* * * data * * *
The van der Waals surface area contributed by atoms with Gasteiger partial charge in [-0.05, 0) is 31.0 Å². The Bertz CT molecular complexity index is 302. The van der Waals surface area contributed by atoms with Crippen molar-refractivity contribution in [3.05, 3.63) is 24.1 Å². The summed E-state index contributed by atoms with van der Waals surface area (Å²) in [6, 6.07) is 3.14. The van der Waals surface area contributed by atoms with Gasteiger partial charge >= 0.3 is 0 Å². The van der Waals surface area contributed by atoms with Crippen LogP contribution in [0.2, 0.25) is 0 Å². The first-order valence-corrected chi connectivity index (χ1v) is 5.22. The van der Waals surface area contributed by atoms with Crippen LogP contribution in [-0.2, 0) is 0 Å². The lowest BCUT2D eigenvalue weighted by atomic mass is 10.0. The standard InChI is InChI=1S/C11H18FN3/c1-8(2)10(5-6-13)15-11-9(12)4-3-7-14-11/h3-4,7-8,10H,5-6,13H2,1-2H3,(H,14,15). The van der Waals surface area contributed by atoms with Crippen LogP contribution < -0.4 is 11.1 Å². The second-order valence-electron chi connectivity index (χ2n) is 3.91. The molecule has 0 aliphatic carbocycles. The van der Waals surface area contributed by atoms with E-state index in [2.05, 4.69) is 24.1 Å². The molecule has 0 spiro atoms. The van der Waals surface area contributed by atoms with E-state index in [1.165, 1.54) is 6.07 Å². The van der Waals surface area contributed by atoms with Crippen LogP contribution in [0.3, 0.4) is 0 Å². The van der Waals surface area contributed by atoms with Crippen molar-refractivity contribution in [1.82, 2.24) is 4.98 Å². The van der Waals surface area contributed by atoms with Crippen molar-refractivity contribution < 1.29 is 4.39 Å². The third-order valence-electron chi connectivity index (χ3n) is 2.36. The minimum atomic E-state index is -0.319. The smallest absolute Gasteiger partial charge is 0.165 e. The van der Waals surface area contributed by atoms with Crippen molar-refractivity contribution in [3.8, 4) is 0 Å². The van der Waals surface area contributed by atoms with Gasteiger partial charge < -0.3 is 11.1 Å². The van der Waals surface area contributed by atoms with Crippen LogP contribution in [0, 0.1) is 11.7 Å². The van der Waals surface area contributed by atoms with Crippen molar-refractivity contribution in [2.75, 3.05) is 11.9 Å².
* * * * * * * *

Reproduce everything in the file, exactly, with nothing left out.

The van der Waals surface area contributed by atoms with Gasteiger partial charge in [-0.05, 0) is 31.0 Å². The Bertz CT molecular complexity index is 302. The van der Waals surface area contributed by atoms with Crippen molar-refractivity contribution in [3.05, 3.63) is 24.1 Å². The summed E-state index contributed by atoms with van der Waals surface area (Å²) in [6, 6.07) is 3.14. The van der Waals surface area contributed by atoms with Gasteiger partial charge >= 0.3 is 0 Å². The van der Waals surface area contributed by atoms with Crippen LogP contribution in [0.2, 0.25) is 0 Å². The first-order valence-corrected chi connectivity index (χ1v) is 5.22. The van der Waals surface area contributed by atoms with Crippen LogP contribution in [-0.2, 0) is 0 Å². The lowest BCUT2D eigenvalue weighted by atomic mass is 10.0. The standard InChI is InChI=1S/C11H18FN3/c1-8(2)10(5-6-13)15-11-9(12)4-3-7-14-11/h3-4,7-8,10H,5-6,13H2,1-2H3,(H,14,15). The van der Waals surface area contributed by atoms with Crippen LogP contribution < -0.4 is 11.1 Å². The second-order valence-electron chi connectivity index (χ2n) is 3.91. The molecule has 0 aliphatic carbocycles. The van der Waals surface area contributed by atoms with E-state index in [2.05, 4.69) is 24.1 Å². The molecule has 0 spiro atoms. The van der Waals surface area contributed by atoms with E-state index in [1.165, 1.54) is 6.07 Å². The van der Waals surface area contributed by atoms with Crippen LogP contribution in [0.3, 0.4) is 0 Å². The van der Waals surface area contributed by atoms with Crippen molar-refractivity contribution in [1.82, 2.24) is 4.98 Å². The van der Waals surface area contributed by atoms with Crippen molar-refractivity contribution < 1.29 is 4.39 Å². The third-order valence-electron chi connectivity index (χ3n) is 2.36. The minimum atomic E-state index is -0.319. The smallest absolute Gasteiger partial charge is 0.165 e. The van der Waals surface area contributed by atoms with Crippen molar-refractivity contribution in [3.8, 4) is 0 Å². The van der Waals surface area contributed by atoms with Gasteiger partial charge < -0.3 is 11.1 Å². The van der Waals surface area contributed by atoms with Crippen LogP contribution in [0, 0.1) is 11.7 Å². The van der Waals surface area contributed by atoms with Crippen molar-refractivity contribution in [2.75, 3.05) is 11.9 Å².